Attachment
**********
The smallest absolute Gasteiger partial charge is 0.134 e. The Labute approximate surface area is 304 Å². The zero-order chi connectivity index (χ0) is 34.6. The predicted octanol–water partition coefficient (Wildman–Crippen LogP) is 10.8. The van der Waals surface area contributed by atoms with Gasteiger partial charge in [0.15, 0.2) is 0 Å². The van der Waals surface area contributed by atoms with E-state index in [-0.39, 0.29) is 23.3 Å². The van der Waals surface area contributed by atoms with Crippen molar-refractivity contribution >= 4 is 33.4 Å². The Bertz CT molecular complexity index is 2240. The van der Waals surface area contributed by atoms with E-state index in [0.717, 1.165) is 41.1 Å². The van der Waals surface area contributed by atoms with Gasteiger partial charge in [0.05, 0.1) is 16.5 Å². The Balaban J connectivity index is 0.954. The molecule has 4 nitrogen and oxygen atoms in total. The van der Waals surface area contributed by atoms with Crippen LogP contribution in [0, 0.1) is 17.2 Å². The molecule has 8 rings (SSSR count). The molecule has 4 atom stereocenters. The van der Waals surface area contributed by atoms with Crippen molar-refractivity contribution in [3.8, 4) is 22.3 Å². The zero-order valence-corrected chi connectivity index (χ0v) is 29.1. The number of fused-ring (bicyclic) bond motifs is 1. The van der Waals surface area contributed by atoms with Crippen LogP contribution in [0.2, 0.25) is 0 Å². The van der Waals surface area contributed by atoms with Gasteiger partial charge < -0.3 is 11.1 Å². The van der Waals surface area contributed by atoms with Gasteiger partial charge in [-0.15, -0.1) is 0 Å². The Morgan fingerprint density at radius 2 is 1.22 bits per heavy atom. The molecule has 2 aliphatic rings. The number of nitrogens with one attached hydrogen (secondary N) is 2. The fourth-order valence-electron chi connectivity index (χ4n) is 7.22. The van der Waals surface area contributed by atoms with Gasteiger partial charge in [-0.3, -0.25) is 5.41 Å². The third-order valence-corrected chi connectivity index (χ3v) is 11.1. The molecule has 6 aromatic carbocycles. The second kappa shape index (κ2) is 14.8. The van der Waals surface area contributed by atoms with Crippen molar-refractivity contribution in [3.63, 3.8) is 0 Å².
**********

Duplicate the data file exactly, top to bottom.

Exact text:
The smallest absolute Gasteiger partial charge is 0.134 e. The Labute approximate surface area is 304 Å². The zero-order chi connectivity index (χ0) is 34.6. The predicted octanol–water partition coefficient (Wildman–Crippen LogP) is 10.8. The van der Waals surface area contributed by atoms with Gasteiger partial charge in [0.15, 0.2) is 0 Å². The van der Waals surface area contributed by atoms with E-state index in [-0.39, 0.29) is 23.3 Å². The van der Waals surface area contributed by atoms with Crippen molar-refractivity contribution >= 4 is 33.4 Å². The Bertz CT molecular complexity index is 2240. The van der Waals surface area contributed by atoms with E-state index in [0.717, 1.165) is 41.1 Å². The van der Waals surface area contributed by atoms with Gasteiger partial charge in [0.05, 0.1) is 16.5 Å². The Balaban J connectivity index is 0.954. The molecule has 4 nitrogen and oxygen atoms in total. The van der Waals surface area contributed by atoms with Crippen LogP contribution in [0, 0.1) is 17.2 Å². The molecule has 8 rings (SSSR count). The molecule has 4 atom stereocenters. The van der Waals surface area contributed by atoms with Crippen molar-refractivity contribution in [3.8, 4) is 22.3 Å². The zero-order valence-corrected chi connectivity index (χ0v) is 29.1. The number of fused-ring (bicyclic) bond motifs is 1. The van der Waals surface area contributed by atoms with Crippen LogP contribution in [0.2, 0.25) is 0 Å². The van der Waals surface area contributed by atoms with Gasteiger partial charge < -0.3 is 11.1 Å². The van der Waals surface area contributed by atoms with Gasteiger partial charge in [-0.15, -0.1) is 0 Å². The Morgan fingerprint density at radius 2 is 1.22 bits per heavy atom. The molecule has 2 aliphatic rings. The number of nitrogens with one attached hydrogen (secondary N) is 2. The fourth-order valence-electron chi connectivity index (χ4n) is 7.22. The van der Waals surface area contributed by atoms with Gasteiger partial charge in [-0.3, -0.25) is 5.41 Å². The third-order valence-corrected chi connectivity index (χ3v) is 11.1. The molecule has 6 aromatic carbocycles. The second kappa shape index (κ2) is 14.8. The van der Waals surface area contributed by atoms with Crippen molar-refractivity contribution in [3.63, 3.8) is 0 Å².